Becoming A Death Doula: The Beautiful Journey Of Living With Death With Stephanie Dawson

WRT 45 | Death Doula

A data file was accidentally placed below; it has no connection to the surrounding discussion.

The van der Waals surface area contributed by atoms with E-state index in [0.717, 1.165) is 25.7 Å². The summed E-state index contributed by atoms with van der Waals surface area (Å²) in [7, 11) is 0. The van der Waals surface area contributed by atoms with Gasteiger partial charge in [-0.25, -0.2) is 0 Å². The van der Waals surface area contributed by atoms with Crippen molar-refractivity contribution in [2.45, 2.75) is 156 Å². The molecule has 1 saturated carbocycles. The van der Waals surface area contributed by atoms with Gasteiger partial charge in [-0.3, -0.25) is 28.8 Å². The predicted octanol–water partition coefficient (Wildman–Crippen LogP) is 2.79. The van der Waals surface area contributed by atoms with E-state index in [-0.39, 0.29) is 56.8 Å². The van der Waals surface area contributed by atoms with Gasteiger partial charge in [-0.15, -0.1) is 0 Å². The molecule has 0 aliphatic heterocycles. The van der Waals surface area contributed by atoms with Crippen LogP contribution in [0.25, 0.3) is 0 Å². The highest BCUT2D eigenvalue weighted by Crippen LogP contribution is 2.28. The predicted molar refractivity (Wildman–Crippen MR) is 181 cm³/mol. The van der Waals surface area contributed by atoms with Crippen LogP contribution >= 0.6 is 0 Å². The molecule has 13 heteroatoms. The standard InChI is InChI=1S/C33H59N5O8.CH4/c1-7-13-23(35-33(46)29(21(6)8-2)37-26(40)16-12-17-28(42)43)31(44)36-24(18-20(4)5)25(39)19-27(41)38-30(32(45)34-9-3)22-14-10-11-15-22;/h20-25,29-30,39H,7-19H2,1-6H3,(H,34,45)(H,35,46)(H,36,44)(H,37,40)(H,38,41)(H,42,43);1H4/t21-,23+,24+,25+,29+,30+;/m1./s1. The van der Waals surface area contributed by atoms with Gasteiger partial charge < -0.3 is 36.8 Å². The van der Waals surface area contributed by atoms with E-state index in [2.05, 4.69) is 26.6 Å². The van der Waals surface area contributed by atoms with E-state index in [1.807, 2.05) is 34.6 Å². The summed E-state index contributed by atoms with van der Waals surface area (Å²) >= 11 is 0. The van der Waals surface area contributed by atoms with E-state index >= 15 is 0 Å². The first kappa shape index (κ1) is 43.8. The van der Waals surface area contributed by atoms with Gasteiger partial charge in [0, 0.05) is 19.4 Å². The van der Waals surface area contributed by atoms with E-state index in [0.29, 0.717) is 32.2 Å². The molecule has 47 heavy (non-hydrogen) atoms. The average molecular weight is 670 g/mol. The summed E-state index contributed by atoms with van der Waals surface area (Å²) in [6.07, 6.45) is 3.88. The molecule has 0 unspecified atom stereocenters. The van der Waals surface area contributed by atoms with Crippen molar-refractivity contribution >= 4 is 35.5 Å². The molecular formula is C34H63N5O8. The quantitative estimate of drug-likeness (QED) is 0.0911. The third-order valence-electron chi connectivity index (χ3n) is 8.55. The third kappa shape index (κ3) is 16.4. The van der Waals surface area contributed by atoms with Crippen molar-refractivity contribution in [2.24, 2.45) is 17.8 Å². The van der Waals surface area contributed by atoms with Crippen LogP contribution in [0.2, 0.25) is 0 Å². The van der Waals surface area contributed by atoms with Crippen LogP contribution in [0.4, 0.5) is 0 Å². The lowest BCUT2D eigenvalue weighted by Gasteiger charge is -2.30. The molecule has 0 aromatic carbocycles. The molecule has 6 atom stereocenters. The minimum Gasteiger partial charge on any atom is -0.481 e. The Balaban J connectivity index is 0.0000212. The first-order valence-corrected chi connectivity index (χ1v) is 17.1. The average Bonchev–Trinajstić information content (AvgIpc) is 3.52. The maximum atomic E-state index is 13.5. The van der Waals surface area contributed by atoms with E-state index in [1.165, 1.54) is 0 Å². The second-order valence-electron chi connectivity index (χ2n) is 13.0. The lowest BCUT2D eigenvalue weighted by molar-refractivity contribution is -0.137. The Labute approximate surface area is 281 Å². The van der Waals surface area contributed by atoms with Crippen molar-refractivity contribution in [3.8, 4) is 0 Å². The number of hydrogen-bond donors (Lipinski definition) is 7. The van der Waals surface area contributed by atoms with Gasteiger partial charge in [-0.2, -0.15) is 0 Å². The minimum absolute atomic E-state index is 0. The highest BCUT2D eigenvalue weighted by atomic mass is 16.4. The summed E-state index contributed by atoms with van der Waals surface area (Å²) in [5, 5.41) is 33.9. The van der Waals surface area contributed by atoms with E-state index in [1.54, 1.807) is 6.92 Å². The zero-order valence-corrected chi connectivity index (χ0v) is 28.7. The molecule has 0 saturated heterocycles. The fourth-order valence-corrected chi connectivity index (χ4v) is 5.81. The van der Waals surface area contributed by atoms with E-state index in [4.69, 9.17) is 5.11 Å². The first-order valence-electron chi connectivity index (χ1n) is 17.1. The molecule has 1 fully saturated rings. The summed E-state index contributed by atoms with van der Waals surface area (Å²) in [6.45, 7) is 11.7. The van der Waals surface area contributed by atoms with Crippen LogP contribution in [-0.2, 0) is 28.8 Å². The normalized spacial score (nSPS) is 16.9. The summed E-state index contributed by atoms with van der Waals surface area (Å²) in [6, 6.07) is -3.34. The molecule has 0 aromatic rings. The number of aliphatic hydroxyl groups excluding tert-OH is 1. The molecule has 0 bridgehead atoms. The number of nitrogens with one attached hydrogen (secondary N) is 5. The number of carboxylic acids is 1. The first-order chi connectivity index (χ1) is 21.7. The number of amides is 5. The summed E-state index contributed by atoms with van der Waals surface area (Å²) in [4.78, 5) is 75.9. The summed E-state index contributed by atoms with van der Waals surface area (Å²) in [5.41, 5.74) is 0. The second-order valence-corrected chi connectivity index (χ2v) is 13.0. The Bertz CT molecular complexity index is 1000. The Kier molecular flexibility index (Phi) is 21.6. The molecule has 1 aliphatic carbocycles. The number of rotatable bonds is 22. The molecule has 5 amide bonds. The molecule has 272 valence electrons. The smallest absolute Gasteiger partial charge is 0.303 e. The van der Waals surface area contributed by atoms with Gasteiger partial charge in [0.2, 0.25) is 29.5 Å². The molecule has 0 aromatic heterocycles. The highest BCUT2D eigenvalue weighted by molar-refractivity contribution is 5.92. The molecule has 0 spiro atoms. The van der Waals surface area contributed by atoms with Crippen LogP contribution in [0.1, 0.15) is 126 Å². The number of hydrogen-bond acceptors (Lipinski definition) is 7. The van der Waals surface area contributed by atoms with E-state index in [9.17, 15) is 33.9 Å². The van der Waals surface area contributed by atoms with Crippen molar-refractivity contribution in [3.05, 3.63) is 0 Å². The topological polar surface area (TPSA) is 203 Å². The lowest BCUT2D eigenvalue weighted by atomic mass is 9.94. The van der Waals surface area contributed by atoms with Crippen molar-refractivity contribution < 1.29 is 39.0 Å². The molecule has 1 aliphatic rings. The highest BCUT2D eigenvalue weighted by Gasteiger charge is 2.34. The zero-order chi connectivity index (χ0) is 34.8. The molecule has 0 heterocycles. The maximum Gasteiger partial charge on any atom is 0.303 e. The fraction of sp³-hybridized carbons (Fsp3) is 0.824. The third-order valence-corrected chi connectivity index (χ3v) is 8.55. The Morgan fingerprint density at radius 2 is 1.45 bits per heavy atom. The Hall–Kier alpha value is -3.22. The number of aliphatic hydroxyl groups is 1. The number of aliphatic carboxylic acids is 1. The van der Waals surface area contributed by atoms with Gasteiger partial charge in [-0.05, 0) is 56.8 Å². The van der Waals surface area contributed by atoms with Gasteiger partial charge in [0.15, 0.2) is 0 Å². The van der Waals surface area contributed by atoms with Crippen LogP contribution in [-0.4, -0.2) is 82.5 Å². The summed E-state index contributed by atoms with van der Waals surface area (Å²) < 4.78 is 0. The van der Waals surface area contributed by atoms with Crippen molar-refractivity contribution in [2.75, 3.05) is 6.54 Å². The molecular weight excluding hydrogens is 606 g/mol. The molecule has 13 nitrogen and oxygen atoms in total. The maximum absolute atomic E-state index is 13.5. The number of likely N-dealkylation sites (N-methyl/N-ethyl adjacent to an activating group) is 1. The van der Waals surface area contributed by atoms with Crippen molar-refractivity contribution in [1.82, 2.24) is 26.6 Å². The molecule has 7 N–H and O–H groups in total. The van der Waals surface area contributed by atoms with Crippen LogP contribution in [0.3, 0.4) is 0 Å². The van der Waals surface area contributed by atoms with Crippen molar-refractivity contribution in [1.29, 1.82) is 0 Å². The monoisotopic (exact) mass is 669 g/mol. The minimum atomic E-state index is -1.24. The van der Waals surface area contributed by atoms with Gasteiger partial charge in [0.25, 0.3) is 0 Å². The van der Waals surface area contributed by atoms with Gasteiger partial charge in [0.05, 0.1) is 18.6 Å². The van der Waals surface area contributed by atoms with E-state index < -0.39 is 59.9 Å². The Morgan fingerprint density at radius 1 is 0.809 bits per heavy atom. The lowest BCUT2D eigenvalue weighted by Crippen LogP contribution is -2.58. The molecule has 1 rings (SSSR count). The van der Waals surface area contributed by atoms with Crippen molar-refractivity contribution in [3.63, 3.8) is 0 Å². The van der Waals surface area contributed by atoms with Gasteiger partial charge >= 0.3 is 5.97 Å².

What does a death doula do? Today’s guest will enlighten us on the path she walks. Stephanie Dawson is a retired nurse turned death doula turned grief coach. Stephanie takes us into her journey from a career-ending injury death of a loved one to becoming a death doula. The tragic events may have been painful, but they did not close her doors and, instead, opened her mind to believe that death becomes our friend that we take with us. Let’s take a moment to listen to this beautiful journey of Stephanie Dawson today. Thank you for viewing this post. I am not a licensed therapist or professional life coach. I am sharing my experience of loving the same man for 32 years, a mother to two adult children, a retired military officer, a breast cancer survivor, and my connections with others.  Anyone experiencing suicidal thoughts should reach out to a suicide hotline or local emergency number in their country: https://www.psychologytoday.com/us/basics/suicide/suicide-prevention-hotlines-resources-worldwide   Social Links: LinkedIn: https://www.linkedin.com/in/stephanie-dawson-955948183 Facebook: https://www.facebook.com/deathwithsteph — Watch the episode here   Listen to the podcast here   Becoming A Death Doula: The Beautiful Journey Of Living With Death With Stephanie Dawson In this episode, our guest is Ms. Stephanie Dawson. I found her on Twitter because I wanted to know what a death doula was and she is one. This conversation is so interesting. She drops some gold nuggets in here. I’m going to give you one. She said that death becomes our friend that we take with us. I want you to know how she talks about this.     In this episode, our guest is Ms. Stephanie Dawson, a death doula. I believe I tracked her down on Twitter and reached out to her. With the idea of a death doula, I didn’t have a clue but the more that I read about it, the more interesting it became. It’s morbid but here we are. We’re on a whole widowhood conversation. As you know, one of my intentions is to always have guests who are interesting. I never heard of a death doula so here we go. Welcome, Stephanie. Thank you for having me. Thank you for being here. I know that you’re more than a death doula so we won’t start right there but it is something that I do want to get into. Where are you from originally? I was in Michigan until I was six and then I moved to Black Hills of South Dakota. I grew up in Deadwood, South Dakota. Those were two different places. At what age? How do we get to South Dakota from Michigan? My mom was a hippie. She went out to the Black Hills on vacation. She was a single parent. I was six and my sister was one at the time. She fell in love with the Black Hills so we moved there. It up and moved us. Did you take on some of that hippie atmosphere? Where would you put yourself in the placement of that? Almost everything about me as an adult is directly related to my childhood. I’m a strong advocate for women’s rights and people of all colors and dispositions. I have a queer daughter so I’m very active there. I was rabid about the environment. How does that show up in your everyday life being rabid about the environment? I was always trying to lower my footprint with reusable silicone baggies, beeswax paper, bar shampoo, and bar soap. One is partly water. Also, laundry sheets. I used to make my laundry soap. My daughter never thought it worked as well. She didn’t like it. Now, they have so many ecological options. I have magnets that I have in my washing machine. I found them on Amazon. I have balls that are made of wool or some material. I use that in the dryer. We have those too, the Woolzies. My grandsons like to steal them from my laundry when they’re around. It’s a ball and they’re boys. I can relate to that. My husband has a garden in the back where he does his compost. It was interesting. The trash went out and we did not have much trash to go out. We have more recyclables but most of the food products go into the compost besides fruit and meat. We have a dog so he’s trying to make sure he gets everything else. I never thought about being rabid for the environment but to some extent, we are doing the same thing. When I get grocery store bags, the little plastic ones, we have reusable grocery bags but we always get some of the plastic because I use them for garbage. I don’t buy garbage bags. I don’t think I’ve bought garbage bags in many years. We do have garbage bags. We recycle so much that it’s not worth it. We don’t have that much garbage. We have a grocery store bag every other day. It’s just me and my daughter. We don’t have all that much. How did we come from the six-year-old to this woman who’s a death doula? There’s a lot of story in between there. How do you want to unpack some of that? Going back a little further, even when I was four, my sister died. I told you that. I grew up in a grieving family. My first memory of a funeral is my sister’s. She was a week away from turning three when she died. We were dressed alike. First of all, I am sorry. That is a very young age. Thank you for sharing that. We may have talked about some things in the pre-conversation but thank you for bringing that to this discussion. When you say you and your sister were dressed together, was it at the time she died or at her funeral, Stephanie? At her funeral, we had matching dresses. We were fourteen months apart so we dressed alike often. I’m sure they were our newest best dresses. …

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